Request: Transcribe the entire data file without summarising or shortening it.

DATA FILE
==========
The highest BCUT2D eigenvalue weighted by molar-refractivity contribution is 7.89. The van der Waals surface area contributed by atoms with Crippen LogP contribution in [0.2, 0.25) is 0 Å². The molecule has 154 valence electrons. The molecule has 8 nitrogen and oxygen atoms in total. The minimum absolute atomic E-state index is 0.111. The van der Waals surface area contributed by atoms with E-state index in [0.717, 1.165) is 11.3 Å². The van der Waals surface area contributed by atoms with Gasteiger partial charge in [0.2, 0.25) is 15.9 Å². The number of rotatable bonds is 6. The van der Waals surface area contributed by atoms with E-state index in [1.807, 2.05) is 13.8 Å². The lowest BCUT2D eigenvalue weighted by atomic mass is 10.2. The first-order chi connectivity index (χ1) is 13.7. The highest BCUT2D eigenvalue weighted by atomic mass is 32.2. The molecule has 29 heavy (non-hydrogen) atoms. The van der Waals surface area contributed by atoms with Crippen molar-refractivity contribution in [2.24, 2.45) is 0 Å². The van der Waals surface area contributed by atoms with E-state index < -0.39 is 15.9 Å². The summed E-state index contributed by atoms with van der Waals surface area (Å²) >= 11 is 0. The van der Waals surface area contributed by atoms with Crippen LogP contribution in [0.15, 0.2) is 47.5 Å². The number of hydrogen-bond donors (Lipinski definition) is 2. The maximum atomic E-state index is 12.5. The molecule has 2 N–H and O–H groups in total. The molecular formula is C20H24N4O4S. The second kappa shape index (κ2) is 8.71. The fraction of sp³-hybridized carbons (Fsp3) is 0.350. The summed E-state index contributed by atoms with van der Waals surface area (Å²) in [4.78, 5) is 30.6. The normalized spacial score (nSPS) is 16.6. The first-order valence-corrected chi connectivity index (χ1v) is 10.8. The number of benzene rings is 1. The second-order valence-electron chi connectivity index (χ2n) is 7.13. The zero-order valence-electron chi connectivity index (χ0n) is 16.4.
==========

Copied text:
The highest BCUT2D eigenvalue weighted by molar-refractivity contribution is 7.89. The van der Waals surface area contributed by atoms with Crippen LogP contribution in [0.2, 0.25) is 0 Å². The molecule has 154 valence electrons. The molecule has 8 nitrogen and oxygen atoms in total. The minimum absolute atomic E-state index is 0.111. The van der Waals surface area contributed by atoms with E-state index in [0.717, 1.165) is 11.3 Å². The van der Waals surface area contributed by atoms with Gasteiger partial charge in [0.2, 0.25) is 15.9 Å². The number of rotatable bonds is 6. The van der Waals surface area contributed by atoms with E-state index in [1.807, 2.05) is 13.8 Å². The lowest BCUT2D eigenvalue weighted by atomic mass is 10.2. The first-order chi connectivity index (χ1) is 13.7. The highest BCUT2D eigenvalue weighted by atomic mass is 32.2. The molecule has 29 heavy (non-hydrogen) atoms. The van der Waals surface area contributed by atoms with Crippen molar-refractivity contribution in [2.24, 2.45) is 0 Å². The van der Waals surface area contributed by atoms with E-state index < -0.39 is 15.9 Å². The summed E-state index contributed by atoms with van der Waals surface area (Å²) >= 11 is 0. The van der Waals surface area contributed by atoms with Crippen LogP contribution in [0.15, 0.2) is 47.5 Å². The number of hydrogen-bond donors (Lipinski definition) is 2. The maximum atomic E-state index is 12.5. The molecule has 2 N–H and O–H groups in total. The molecular formula is C20H24N4O4S. The second kappa shape index (κ2) is 8.71. The fraction of sp³-hybridized carbons (Fsp3) is 0.350. The summed E-state index contributed by atoms with van der Waals surface area (Å²) in [4.78, 5) is 30.6. The normalized spacial score (nSPS) is 16.6. The first-order valence-corrected chi connectivity index (χ1v) is 10.8. The number of benzene rings is 1. The second-order valence-electron chi connectivity index (χ2n) is 7.13. The zero-order valence-electron chi connectivity index (χ0n) is 16.4.